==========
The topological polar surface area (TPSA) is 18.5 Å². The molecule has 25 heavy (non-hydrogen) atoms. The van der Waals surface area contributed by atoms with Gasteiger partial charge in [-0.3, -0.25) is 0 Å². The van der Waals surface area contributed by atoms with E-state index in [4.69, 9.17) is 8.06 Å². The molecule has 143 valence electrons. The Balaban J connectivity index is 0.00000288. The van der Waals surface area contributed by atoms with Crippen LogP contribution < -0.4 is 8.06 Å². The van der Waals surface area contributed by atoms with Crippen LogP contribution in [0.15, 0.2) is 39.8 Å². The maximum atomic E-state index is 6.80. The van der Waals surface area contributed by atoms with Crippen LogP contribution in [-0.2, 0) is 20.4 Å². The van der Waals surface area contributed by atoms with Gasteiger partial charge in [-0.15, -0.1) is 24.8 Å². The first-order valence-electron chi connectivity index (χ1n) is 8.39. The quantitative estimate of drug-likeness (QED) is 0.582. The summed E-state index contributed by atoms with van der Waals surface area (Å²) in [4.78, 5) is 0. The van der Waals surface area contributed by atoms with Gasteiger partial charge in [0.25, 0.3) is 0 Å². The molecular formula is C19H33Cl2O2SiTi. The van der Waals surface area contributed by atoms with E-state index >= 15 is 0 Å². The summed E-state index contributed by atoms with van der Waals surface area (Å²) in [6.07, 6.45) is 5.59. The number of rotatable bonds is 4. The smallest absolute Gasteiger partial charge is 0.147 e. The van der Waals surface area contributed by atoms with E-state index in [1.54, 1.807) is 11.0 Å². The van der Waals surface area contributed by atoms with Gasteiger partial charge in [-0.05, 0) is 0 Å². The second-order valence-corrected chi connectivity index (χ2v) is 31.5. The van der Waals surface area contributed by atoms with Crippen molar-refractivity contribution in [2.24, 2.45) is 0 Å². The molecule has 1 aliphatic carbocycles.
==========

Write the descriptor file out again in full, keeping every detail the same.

The topological polar surface area (TPSA) is 18.5 Å². The molecule has 25 heavy (non-hydrogen) atoms. The van der Waals surface area contributed by atoms with Gasteiger partial charge in [-0.3, -0.25) is 0 Å². The van der Waals surface area contributed by atoms with E-state index in [4.69, 9.17) is 8.06 Å². The molecule has 143 valence electrons. The Balaban J connectivity index is 0.00000288. The van der Waals surface area contributed by atoms with Crippen LogP contribution < -0.4 is 8.06 Å². The van der Waals surface area contributed by atoms with Crippen LogP contribution in [0.15, 0.2) is 39.8 Å². The maximum atomic E-state index is 6.80. The van der Waals surface area contributed by atoms with Crippen LogP contribution in [-0.2, 0) is 20.4 Å². The van der Waals surface area contributed by atoms with Gasteiger partial charge in [-0.15, -0.1) is 24.8 Å². The first-order valence-electron chi connectivity index (χ1n) is 8.39. The quantitative estimate of drug-likeness (QED) is 0.582. The summed E-state index contributed by atoms with van der Waals surface area (Å²) in [4.78, 5) is 0. The van der Waals surface area contributed by atoms with Gasteiger partial charge in [0.25, 0.3) is 0 Å². The molecular formula is C19H33Cl2O2SiTi. The van der Waals surface area contributed by atoms with E-state index >= 15 is 0 Å². The summed E-state index contributed by atoms with van der Waals surface area (Å²) in [6.07, 6.45) is 5.59. The number of rotatable bonds is 4. The smallest absolute Gasteiger partial charge is 0.147 e. The van der Waals surface area contributed by atoms with E-state index in [1.54, 1.807) is 11.0 Å². The van der Waals surface area contributed by atoms with Gasteiger partial charge in [-0.05, 0) is 0 Å². The second-order valence-corrected chi connectivity index (χ2v) is 31.5. The van der Waals surface area contributed by atoms with Crippen molar-refractivity contribution in [2.24, 2.45) is 0 Å². The molecule has 1 aliphatic carbocycles.